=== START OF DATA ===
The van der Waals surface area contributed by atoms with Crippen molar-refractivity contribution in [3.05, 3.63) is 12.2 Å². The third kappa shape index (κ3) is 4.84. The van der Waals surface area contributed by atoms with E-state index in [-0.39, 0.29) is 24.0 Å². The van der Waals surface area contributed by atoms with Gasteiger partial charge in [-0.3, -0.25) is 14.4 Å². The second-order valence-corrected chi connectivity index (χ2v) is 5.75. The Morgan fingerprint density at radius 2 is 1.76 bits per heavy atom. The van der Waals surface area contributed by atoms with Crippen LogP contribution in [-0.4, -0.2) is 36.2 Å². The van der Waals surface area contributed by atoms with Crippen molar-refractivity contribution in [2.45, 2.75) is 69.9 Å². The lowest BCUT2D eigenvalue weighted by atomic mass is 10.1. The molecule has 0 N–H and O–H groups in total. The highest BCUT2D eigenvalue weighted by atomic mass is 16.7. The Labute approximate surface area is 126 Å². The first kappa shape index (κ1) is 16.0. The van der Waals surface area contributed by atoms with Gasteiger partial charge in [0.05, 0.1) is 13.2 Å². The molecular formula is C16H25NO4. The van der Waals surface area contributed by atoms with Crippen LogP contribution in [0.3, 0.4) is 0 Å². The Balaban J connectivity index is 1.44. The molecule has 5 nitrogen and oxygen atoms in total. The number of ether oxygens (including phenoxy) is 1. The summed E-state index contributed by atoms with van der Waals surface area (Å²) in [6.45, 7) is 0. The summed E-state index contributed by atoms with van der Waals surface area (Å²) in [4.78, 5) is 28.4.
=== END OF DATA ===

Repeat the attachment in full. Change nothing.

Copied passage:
The van der Waals surface area contributed by atoms with Crippen molar-refractivity contribution in [3.05, 3.63) is 12.2 Å². The third kappa shape index (κ3) is 4.84. The van der Waals surface area contributed by atoms with E-state index in [-0.39, 0.29) is 24.0 Å². The van der Waals surface area contributed by atoms with Gasteiger partial charge in [-0.3, -0.25) is 14.4 Å². The second-order valence-corrected chi connectivity index (χ2v) is 5.75. The Morgan fingerprint density at radius 2 is 1.76 bits per heavy atom. The van der Waals surface area contributed by atoms with Crippen LogP contribution in [-0.4, -0.2) is 36.2 Å². The van der Waals surface area contributed by atoms with Crippen molar-refractivity contribution in [2.45, 2.75) is 69.9 Å². The lowest BCUT2D eigenvalue weighted by atomic mass is 10.1. The molecule has 0 N–H and O–H groups in total. The highest BCUT2D eigenvalue weighted by atomic mass is 16.7. The Labute approximate surface area is 126 Å². The first kappa shape index (κ1) is 16.0. The van der Waals surface area contributed by atoms with Gasteiger partial charge in [0.05, 0.1) is 13.2 Å². The molecular formula is C16H25NO4. The van der Waals surface area contributed by atoms with Crippen LogP contribution in [0.3, 0.4) is 0 Å². The Balaban J connectivity index is 1.44. The molecule has 5 nitrogen and oxygen atoms in total. The number of ether oxygens (including phenoxy) is 1. The summed E-state index contributed by atoms with van der Waals surface area (Å²) in [6.45, 7) is 0. The summed E-state index contributed by atoms with van der Waals surface area (Å²) in [4.78, 5) is 28.4.